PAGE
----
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Keywords:

  • interthalamic adhesion;
  • sexual differentiation

Abstract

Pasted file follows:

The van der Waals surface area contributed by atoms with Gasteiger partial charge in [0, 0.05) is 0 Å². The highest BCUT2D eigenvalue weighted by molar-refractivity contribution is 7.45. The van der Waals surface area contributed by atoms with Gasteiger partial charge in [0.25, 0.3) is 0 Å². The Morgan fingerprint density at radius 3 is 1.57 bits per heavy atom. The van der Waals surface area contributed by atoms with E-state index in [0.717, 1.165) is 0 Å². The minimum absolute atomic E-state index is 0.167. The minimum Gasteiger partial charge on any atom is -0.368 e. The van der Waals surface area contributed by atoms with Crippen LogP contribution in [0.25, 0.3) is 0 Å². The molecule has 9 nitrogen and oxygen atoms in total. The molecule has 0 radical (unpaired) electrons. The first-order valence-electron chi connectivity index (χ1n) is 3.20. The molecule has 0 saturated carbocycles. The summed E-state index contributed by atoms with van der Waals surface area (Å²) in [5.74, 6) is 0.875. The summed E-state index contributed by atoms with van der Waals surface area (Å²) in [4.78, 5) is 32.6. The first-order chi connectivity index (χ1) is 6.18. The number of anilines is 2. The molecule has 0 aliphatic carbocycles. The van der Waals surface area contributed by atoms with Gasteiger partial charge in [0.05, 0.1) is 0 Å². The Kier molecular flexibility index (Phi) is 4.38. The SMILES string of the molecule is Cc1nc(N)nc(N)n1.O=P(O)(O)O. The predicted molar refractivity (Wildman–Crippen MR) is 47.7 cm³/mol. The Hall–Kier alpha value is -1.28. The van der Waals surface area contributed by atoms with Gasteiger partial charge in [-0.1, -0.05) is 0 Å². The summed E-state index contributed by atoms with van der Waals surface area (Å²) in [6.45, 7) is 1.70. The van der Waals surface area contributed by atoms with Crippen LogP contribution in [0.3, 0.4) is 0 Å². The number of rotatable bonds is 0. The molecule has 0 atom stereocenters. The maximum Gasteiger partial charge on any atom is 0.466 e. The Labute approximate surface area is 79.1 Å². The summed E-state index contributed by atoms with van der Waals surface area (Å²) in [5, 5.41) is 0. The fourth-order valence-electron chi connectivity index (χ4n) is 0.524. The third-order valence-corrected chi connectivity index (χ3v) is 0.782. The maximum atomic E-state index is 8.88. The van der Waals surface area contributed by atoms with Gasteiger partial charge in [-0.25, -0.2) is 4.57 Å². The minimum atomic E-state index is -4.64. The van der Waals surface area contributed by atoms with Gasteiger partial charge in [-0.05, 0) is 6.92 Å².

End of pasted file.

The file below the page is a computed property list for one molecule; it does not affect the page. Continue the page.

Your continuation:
Neuroanatomical sex differences were observed in the midsagittal area of both the anterior commissure and the massa intermedia on analysis of postmortem tissue from 100 age-matched male and female individuals. The anterior commissure, a fiber tract whose axons in primates primarily connect the two temporal lobes, was an average of 12%, or 1.17 mm2 larger in females than in males. The massa intermedia, a structure that crosses the third ventricle between the two thalami, was present in 78% of the females and 68% of the males. Among subjects with a massa intermedia, the structure was an average of 53.3% or 17.5 mm2 larger in females than in males. Inclusive of subjects with and without a massa intermedia, this structure was a mean of 76% or 16.93 mm2 greater in females than in males. These sex differences were present despite the fact that the brains of males were larger than those of females. Since a majority of subjects were adults, it is unknown when sexual differentiation occurred. Anatomical sex differences in structures that connect the two cerebral hemispheres may, in part, underlie functional sex differences in cognitive function and cerebral lateralization.